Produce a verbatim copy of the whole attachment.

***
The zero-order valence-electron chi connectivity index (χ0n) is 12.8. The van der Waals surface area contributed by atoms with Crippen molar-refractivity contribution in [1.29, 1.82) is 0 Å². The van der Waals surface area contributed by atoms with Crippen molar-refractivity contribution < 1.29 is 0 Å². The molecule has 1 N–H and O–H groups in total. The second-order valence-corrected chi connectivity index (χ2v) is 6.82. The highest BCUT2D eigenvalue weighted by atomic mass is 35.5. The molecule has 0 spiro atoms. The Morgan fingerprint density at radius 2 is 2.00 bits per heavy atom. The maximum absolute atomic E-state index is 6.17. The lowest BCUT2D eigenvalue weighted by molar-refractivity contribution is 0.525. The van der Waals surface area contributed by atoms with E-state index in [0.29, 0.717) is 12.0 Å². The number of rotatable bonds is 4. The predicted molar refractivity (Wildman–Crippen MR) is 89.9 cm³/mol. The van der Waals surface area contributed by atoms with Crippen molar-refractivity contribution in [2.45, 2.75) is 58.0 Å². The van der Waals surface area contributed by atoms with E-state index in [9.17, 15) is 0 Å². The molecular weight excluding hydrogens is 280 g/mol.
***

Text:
The zero-order valence-electron chi connectivity index (χ0n) is 12.8. The van der Waals surface area contributed by atoms with Crippen molar-refractivity contribution in [1.29, 1.82) is 0 Å². The van der Waals surface area contributed by atoms with Crippen molar-refractivity contribution < 1.29 is 0 Å². The molecule has 1 N–H and O–H groups in total. The second-order valence-corrected chi connectivity index (χ2v) is 6.82. The highest BCUT2D eigenvalue weighted by atomic mass is 35.5. The molecule has 0 spiro atoms. The Morgan fingerprint density at radius 2 is 2.00 bits per heavy atom. The maximum absolute atomic E-state index is 6.17. The lowest BCUT2D eigenvalue weighted by molar-refractivity contribution is 0.525. The van der Waals surface area contributed by atoms with E-state index in [0.29, 0.717) is 12.0 Å². The number of rotatable bonds is 4. The predicted molar refractivity (Wildman–Crippen MR) is 89.9 cm³/mol. The van der Waals surface area contributed by atoms with Crippen molar-refractivity contribution in [2.45, 2.75) is 58.0 Å². The van der Waals surface area contributed by atoms with E-state index in [9.17, 15) is 0 Å². The molecular weight excluding hydrogens is 280 g/mol.